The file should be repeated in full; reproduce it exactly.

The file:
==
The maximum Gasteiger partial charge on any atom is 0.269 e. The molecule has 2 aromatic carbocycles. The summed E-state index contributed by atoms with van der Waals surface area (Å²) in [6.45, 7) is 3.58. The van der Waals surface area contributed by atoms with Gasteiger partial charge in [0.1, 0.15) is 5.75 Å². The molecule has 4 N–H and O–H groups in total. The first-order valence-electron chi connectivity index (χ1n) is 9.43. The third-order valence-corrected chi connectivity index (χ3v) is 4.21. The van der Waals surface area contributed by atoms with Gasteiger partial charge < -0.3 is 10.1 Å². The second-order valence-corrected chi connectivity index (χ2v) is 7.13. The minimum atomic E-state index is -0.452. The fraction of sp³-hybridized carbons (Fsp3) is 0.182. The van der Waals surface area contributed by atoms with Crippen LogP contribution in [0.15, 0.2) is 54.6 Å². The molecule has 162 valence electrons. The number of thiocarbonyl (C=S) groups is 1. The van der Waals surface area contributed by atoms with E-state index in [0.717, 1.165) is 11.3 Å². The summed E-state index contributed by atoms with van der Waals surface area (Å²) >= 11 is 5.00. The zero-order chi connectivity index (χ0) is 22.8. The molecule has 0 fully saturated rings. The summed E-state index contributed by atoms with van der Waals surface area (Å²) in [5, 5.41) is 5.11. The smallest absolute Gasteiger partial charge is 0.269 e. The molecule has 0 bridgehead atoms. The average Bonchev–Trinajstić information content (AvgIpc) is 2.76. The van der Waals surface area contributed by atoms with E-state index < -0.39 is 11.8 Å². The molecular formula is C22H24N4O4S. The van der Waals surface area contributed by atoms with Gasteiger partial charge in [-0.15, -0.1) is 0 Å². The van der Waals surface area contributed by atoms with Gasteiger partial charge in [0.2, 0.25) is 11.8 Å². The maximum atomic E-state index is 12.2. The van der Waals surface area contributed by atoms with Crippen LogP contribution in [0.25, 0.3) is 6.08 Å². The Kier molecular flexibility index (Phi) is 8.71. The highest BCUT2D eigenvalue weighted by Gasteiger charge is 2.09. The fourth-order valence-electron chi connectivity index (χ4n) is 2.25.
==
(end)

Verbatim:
The maximum Gasteiger partial charge on any atom is 0.269 e. The molecule has 2 aromatic carbocycles. The summed E-state index contributed by atoms with van der Waals surface area (Å²) in [6.45, 7) is 3.58. The van der Waals surface area contributed by atoms with Gasteiger partial charge in [0.1, 0.15) is 5.75 Å². The molecule has 4 N–H and O–H groups in total. The first-order valence-electron chi connectivity index (χ1n) is 9.43. The third-order valence-corrected chi connectivity index (χ3v) is 4.21. The van der Waals surface area contributed by atoms with Gasteiger partial charge < -0.3 is 10.1 Å². The second-order valence-corrected chi connectivity index (χ2v) is 7.13. The minimum atomic E-state index is -0.452. The fraction of sp³-hybridized carbons (Fsp3) is 0.182. The van der Waals surface area contributed by atoms with Crippen LogP contribution in [0.15, 0.2) is 54.6 Å². The molecule has 162 valence electrons. The number of thiocarbonyl (C=S) groups is 1. The van der Waals surface area contributed by atoms with E-state index in [0.717, 1.165) is 11.3 Å². The summed E-state index contributed by atoms with van der Waals surface area (Å²) >= 11 is 5.00. The zero-order chi connectivity index (χ0) is 22.8. The molecule has 0 fully saturated rings. The summed E-state index contributed by atoms with van der Waals surface area (Å²) in [5, 5.41) is 5.11. The smallest absolute Gasteiger partial charge is 0.269 e. The molecule has 0 bridgehead atoms. The average Bonchev–Trinajstić information content (AvgIpc) is 2.76. The van der Waals surface area contributed by atoms with E-state index < -0.39 is 11.8 Å². The molecular formula is C22H24N4O4S. The van der Waals surface area contributed by atoms with Gasteiger partial charge in [-0.15, -0.1) is 0 Å². The van der Waals surface area contributed by atoms with Gasteiger partial charge in [0.2, 0.25) is 11.8 Å². The maximum atomic E-state index is 12.2. The van der Waals surface area contributed by atoms with Crippen LogP contribution in [0.25, 0.3) is 6.08 Å². The Kier molecular flexibility index (Phi) is 8.71. The highest BCUT2D eigenvalue weighted by Gasteiger charge is 2.09. The fourth-order valence-electron chi connectivity index (χ4n) is 2.25.